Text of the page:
Chapter 4: The Arrangement
“You have an arrangement?” Kerri blurted as she slammed the door closed behind her.
“Let it go, Ker.”
“No, you don’t get to ‘Ker’ me this time. Tell me what’s going on.”
“I told you, we had a small budget. You wanted choppers—I had to find a way to pay the pilots. You wanted 24/7 on call emergency physicians—I had to pay for that, too. Do you have any idea what production costs are in the US? I was able to slash our overhead by filming on a reservation. This tribe is primitive, tucked away, pretty much invisible even to the US government. They don’t have access to modern healthcare, food supplies, technology—anything.”
“And so you exploited them for a cheap filming location? Jim, honestly! If they’re still primitive in this day and age it’s because they’ve worked really hard to stay that way!”
“—Regardless, the tribe’s leaders agreed to let me film there, all for the price of some medicine and supplies. We send contestants in, leaving as little footprint as possible, and the tribe allows for their presence with no interference. At the end of the competition, we chopper in a year’s worth of non-perishable food and first-aid.”
Kerri made a sharp gesture to the filming station in the other room. “Clearly that’s not the case. What was that man saying? Not all of them had been told? Wasn’t he just out there trying to run off one of our contestants?”
“Like I said, it’s been handled.”
Kerri could tell Jim was getting defensive because the rims of his ears were turning red, but she didn’t care. She was livid. “Handled? You mean you’re holding food and aid over these people’s heads and asking them to comply with something they’re clearly not comfortable with.”
“Yeah, well, what’s done is done. If we pull the plug now, that’s 1.5 million dollars down the drain. Are you willing to waste that? Willing to throw your dream of having your own nature documentary in the crapper?”
Kerri jammed one fist against her hip as she threw him a level look. “I have a double PhD in biology and anthropology. Film was a side interest, a hobby, an elective to get me to graduation. You think I can’t survive without this series?”
“Regardless, the show is happening with or without you at this point.” Then at Kerri’s bunching jaw, he relented with a sigh. “…But, I would much rather have you with us.”
Kerri took a deep, long breath. “Tell me everything.”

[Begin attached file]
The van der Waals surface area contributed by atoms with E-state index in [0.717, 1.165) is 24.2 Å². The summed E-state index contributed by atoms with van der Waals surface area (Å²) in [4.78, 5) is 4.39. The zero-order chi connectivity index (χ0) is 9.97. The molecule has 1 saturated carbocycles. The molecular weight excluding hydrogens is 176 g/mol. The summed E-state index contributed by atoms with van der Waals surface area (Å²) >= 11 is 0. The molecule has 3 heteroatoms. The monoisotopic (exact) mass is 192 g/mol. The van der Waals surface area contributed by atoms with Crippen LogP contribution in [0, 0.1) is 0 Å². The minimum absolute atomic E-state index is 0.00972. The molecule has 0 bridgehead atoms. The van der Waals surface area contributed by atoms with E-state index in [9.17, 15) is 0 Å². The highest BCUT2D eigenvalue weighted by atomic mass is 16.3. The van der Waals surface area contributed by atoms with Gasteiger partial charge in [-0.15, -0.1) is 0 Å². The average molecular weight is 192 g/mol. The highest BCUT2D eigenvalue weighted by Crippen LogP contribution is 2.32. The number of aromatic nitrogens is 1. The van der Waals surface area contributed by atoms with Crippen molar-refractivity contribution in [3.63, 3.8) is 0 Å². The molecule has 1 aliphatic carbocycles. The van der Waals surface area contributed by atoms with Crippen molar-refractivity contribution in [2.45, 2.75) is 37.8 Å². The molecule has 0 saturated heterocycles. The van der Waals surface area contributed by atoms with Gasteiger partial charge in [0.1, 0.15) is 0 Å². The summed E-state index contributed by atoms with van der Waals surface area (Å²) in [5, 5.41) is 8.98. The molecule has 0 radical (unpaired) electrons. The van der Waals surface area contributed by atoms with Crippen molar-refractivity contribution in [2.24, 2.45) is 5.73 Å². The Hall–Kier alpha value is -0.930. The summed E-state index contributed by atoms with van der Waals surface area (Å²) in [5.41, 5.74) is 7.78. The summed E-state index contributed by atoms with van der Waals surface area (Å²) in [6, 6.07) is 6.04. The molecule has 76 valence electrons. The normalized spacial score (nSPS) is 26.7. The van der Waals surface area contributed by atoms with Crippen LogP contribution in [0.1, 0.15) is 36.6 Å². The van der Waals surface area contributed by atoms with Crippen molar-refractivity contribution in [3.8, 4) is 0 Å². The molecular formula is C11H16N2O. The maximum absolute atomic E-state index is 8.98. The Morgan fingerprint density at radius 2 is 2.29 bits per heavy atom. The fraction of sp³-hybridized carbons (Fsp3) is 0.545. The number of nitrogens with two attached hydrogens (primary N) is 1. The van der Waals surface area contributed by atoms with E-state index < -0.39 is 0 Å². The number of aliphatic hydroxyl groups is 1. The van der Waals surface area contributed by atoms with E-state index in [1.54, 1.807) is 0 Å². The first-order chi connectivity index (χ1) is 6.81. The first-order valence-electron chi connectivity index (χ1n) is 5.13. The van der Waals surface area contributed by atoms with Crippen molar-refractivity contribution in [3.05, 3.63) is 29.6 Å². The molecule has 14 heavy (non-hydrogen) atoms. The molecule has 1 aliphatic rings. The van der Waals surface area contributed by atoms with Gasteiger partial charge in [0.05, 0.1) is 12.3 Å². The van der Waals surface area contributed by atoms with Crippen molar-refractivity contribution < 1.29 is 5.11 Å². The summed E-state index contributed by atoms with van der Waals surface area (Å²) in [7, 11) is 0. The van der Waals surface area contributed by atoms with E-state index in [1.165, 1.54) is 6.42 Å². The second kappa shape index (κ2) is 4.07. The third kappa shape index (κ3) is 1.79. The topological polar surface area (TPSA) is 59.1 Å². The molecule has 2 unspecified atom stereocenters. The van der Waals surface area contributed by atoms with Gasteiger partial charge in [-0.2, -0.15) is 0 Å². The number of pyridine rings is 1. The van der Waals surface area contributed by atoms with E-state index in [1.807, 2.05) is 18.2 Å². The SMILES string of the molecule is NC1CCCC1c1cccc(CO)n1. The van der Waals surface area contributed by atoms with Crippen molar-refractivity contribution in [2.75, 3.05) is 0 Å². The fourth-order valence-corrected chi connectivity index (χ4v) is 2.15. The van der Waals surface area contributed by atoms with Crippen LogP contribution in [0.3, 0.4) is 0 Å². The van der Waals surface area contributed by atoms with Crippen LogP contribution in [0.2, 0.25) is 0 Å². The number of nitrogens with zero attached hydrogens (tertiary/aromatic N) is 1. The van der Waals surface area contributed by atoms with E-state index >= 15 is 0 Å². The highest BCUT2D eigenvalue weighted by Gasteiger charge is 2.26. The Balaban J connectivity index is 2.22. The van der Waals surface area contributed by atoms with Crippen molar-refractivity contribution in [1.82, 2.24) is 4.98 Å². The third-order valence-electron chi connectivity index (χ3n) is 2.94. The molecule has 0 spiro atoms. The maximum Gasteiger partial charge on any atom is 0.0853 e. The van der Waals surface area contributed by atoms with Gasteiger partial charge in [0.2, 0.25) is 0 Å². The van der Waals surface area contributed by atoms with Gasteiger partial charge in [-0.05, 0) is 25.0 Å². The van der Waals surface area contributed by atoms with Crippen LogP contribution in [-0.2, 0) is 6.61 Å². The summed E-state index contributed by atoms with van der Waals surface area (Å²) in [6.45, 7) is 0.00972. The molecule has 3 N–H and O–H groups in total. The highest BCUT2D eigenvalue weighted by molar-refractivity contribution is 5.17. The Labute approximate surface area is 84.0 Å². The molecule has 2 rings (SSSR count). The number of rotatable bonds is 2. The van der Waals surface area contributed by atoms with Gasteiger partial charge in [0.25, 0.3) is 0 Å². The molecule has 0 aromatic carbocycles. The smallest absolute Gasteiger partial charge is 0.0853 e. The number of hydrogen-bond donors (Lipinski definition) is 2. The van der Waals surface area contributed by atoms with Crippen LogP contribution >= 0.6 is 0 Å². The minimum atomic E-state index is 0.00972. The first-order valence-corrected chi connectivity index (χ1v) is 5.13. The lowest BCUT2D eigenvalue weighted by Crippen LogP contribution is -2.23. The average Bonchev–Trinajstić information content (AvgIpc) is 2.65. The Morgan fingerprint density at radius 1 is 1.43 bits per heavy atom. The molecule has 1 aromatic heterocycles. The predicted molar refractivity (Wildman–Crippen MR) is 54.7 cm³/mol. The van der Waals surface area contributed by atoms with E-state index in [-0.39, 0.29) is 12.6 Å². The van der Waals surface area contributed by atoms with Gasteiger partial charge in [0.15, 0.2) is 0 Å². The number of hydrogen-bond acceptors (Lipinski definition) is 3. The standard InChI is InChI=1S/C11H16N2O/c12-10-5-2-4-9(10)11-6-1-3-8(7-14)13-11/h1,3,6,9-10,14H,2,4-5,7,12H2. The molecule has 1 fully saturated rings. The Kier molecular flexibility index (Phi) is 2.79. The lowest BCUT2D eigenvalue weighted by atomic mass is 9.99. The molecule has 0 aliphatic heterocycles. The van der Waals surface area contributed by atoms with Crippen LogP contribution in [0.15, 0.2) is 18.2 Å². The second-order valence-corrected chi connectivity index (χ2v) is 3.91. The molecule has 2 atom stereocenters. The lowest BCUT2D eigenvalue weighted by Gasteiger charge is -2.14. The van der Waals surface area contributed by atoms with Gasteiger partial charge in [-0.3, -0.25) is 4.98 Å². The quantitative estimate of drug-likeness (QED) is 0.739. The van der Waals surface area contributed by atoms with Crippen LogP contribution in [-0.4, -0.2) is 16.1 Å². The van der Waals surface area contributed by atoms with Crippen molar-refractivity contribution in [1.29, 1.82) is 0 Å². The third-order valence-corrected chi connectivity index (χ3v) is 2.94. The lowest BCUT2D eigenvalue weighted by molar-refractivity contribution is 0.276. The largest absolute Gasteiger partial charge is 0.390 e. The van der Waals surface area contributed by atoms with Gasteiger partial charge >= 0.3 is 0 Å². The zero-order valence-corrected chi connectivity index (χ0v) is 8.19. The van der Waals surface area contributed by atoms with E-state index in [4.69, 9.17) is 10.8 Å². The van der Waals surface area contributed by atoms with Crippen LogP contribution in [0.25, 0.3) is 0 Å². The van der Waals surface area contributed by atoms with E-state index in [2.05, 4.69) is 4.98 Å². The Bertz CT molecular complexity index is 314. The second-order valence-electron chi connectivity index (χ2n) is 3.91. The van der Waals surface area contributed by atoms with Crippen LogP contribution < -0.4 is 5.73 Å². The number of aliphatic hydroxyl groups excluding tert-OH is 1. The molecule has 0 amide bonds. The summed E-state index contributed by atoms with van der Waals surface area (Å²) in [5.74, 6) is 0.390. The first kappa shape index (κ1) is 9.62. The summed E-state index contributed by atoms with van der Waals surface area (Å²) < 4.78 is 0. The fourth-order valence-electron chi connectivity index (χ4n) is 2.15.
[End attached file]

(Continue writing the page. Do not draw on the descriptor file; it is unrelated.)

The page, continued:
Jim just shrugged. “That was about it. I got the idea early on to ask on the reservations, and that’s how I heard about these guys.” He made an illustrative motion out toward the other room. “They’re some unknown blend of the Salish groups that inhabited the northernmost Rockies. The other tribes always gave them a wide berth, apparently, because of their purported history of guarding sacred grounds. They seemed amenable enough when I made them the offer, though. As long as I didn’t disclose their location publicly.”
Kerri folded her arms across her chest. “Sacred grounds? Is that what you were talking about with ‘ghost stories’ and ‘native legends’?”
Jim nodded, leaning back against the edge of his desk. “There’s supposedly a sacred cave or something somewhere in the middle of their reservation. They take it as their ‘tribal duty’, or whatever, to guard it.”
“And they were willing to forsake this ‘tribal duty’ for the price of some Band-Aids and bagged chips?”
Jim bit at the inside of his mouth. “They’re not doing that well,” he admitted. “The flu or something made it up to them the past two years, and the fish and game aren’t what they used to be. They needed the help, so don’t think I just bribed them with it.”
Kerri furrowed her brows at this news. After a moment of silent battling inside her head, she said, “Fine. I’ll stay. But only if you pay them what they’re owed, now.”
Jim dropped his head and let out a breath. Then, he nodded. “Deal.”
“And good stuff, too. No Debbie Cakes or Slim Jims. Montana has a whole slew of meat processors. You give them dried meats, home-preserved foods, dried grains and rice—nothing that’s going to send them into a diabetic coma. And send someone to give them flu vaccines if they want it. I don’t think you realize how much these people opened up to you if they let you do this—” she swept her arm around to the warehouse at large, “—on their sacred land. You owe them.”
Jim grimaced and rolled his head back, as if calculating the extra cost.
“Those are my terms, Jim.”
Finally, he let his head drop down. “Fine. I’ll figure it out and have it delivered as soon as I can.”
“Good,” she answered. “And you’re sure the contestants are safe?”
He nodded. “I have it in writing. No one from the tribe will set foot into a contestant’s camp and no contestant will set foot in the tribe’s village. I had to remind our friend out there of our arrangement, but he agreed to abide by it.”
“Was it the intrusion that bothered him?” Kerri asked, a sympathetic wrinkle coming to her brow.
Jim shook his head. “No, actually. He was worried about Darren.”
Kerri looked up. “What?”
Jim nodded. “He said the ‘spirits’, or something, wouldn’t allow for his presence for long, and that Darren was in danger from the mountain if he stayed.”
“From the mountain?” Kerri echoed, frown deepening, but Jim waved away her concern.
“I heard it all from the people on the res. Bunch of ghost stories and legends about monsters. Not even they took it too seriously.”
Slowly, Kerri nodded. “Right… Well, at least now we know now what scared off the other two. Or, who, rather.”
Lifting his brows in agreement, Jim twisted to face his screen. “Still want to wait on the trail cam upload?”
“No need,” she answered. “We’ve got bigger fish to fry right now. Trail cam footage can wait till the cutting room.” Then she took a deep breath, rubbing both hands over her face. “Ugh, why do things have to be so complicated?”
“Because it’s a full moon tonight?” Jim replied with a short laugh.
Kerri gave him a humorless grunt in return. “Nice try. Full moon was last night.”